He pleaded with his brother not to get a new motorcycle, just before Gerald Stockton lost control, traveling at a high rate of speed as dusk fell Thursday.

The 30-year-old father was a single parent, caring for four children between the ages of five and 11. Witnesses on Route 5 saw his Honda CRB1000 spin three times mid-air, moments after the fatal collision.

The father would never return home.

In a series of interviews Sunday, family and friends who returned to the crash site said they didn't understand why Stockton chose to push his bike to the limit, disregarding a dire warning from his brother.

"I told him, begged him, not to buy the bike, but he did it anyway," David Mumford said at a vigil Sunday evening. "It was too dangerous. That's what makes this so hard now."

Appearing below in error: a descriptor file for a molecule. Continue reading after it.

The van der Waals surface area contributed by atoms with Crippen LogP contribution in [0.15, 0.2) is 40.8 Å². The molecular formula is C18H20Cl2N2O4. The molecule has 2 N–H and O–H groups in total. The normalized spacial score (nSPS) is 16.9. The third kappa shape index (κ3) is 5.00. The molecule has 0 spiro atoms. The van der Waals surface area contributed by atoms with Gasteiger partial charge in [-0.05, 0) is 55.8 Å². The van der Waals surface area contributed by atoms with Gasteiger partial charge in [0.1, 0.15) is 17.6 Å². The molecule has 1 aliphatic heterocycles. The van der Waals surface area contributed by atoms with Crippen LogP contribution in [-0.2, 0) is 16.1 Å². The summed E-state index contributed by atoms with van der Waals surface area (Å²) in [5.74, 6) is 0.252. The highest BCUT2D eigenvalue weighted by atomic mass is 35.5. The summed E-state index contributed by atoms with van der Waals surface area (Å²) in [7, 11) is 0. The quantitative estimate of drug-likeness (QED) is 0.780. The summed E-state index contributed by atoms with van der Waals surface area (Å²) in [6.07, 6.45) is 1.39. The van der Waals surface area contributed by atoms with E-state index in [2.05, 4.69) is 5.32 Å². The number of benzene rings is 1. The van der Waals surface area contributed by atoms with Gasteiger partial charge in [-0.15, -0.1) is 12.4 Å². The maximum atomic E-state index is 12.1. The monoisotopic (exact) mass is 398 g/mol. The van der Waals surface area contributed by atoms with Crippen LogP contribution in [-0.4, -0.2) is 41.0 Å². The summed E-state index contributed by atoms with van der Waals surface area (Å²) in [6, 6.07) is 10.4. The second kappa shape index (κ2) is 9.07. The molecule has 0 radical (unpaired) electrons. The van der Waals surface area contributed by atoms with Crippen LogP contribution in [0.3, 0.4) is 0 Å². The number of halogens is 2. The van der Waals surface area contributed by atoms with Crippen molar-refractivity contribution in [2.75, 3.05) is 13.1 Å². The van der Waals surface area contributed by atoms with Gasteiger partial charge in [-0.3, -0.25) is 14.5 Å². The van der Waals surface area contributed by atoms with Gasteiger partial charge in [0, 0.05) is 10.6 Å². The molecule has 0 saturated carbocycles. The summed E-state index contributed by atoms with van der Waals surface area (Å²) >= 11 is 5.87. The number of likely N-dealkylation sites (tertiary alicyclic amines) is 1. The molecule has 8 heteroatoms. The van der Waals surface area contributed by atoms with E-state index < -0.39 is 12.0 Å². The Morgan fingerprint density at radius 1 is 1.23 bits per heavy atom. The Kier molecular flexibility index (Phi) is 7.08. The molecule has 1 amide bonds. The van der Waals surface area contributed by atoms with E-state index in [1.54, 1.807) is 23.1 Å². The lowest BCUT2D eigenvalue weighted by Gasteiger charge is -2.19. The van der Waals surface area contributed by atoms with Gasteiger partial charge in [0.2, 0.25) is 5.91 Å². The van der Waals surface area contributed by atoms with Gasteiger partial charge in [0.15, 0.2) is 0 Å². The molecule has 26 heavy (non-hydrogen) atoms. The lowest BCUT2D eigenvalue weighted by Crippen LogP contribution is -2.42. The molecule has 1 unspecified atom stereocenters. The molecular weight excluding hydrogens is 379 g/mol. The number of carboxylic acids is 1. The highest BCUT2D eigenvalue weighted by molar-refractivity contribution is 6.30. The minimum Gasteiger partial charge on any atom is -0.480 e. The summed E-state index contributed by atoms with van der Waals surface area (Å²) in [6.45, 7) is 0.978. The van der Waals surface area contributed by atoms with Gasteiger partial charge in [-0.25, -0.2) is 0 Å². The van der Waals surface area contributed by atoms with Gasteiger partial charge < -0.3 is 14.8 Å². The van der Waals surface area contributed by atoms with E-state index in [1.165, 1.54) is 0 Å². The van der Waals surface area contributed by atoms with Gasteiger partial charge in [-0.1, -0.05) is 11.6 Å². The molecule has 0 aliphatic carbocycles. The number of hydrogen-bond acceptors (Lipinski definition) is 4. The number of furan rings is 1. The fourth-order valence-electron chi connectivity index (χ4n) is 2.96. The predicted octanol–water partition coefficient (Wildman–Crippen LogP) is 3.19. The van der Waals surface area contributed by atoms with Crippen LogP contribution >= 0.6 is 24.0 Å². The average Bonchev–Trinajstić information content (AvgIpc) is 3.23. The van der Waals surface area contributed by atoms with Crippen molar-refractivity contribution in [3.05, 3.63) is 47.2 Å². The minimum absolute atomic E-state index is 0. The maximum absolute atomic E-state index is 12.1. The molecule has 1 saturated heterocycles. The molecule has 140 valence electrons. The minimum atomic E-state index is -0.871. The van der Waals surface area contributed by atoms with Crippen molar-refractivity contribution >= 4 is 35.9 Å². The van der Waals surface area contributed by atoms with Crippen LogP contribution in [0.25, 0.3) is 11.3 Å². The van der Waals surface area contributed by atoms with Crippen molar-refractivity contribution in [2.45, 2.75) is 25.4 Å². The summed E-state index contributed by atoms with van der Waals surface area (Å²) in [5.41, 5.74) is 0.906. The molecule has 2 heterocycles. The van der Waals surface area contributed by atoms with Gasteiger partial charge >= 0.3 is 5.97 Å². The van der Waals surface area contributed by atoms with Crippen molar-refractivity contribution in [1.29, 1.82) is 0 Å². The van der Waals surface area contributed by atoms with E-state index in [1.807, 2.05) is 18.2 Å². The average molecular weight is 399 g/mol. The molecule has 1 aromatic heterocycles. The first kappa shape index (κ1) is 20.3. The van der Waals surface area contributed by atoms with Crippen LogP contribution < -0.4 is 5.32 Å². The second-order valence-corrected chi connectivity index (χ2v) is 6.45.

Mourners parked their cars along the median of Route 5 at Moores Road, placing a white cross with roses near the point of impact. Motorcycles spun out tires along the roadway, sending smoke into the air as a tribute to a fellow biker.

"It's hard to hear those sounds now," Mumford said. "It makes it too real."

The crash happened Thursday around 8:40 p.m., with Maryland State Police shutting down the intersection for two hours to clear shattered bike fragments.

Family members carrying candles said they would care for Stockton's four children, one of whom will turn nine years old in two weeks.

"Listen, this is the moral of the story, y'all on these bikes, y'all on these motorcycles, please be safe," Mumford said. "Slow down. It's not worth losing your brother. It's not worth losing your nephew. A father, a son, a cousin, a best friend. It's not worth it."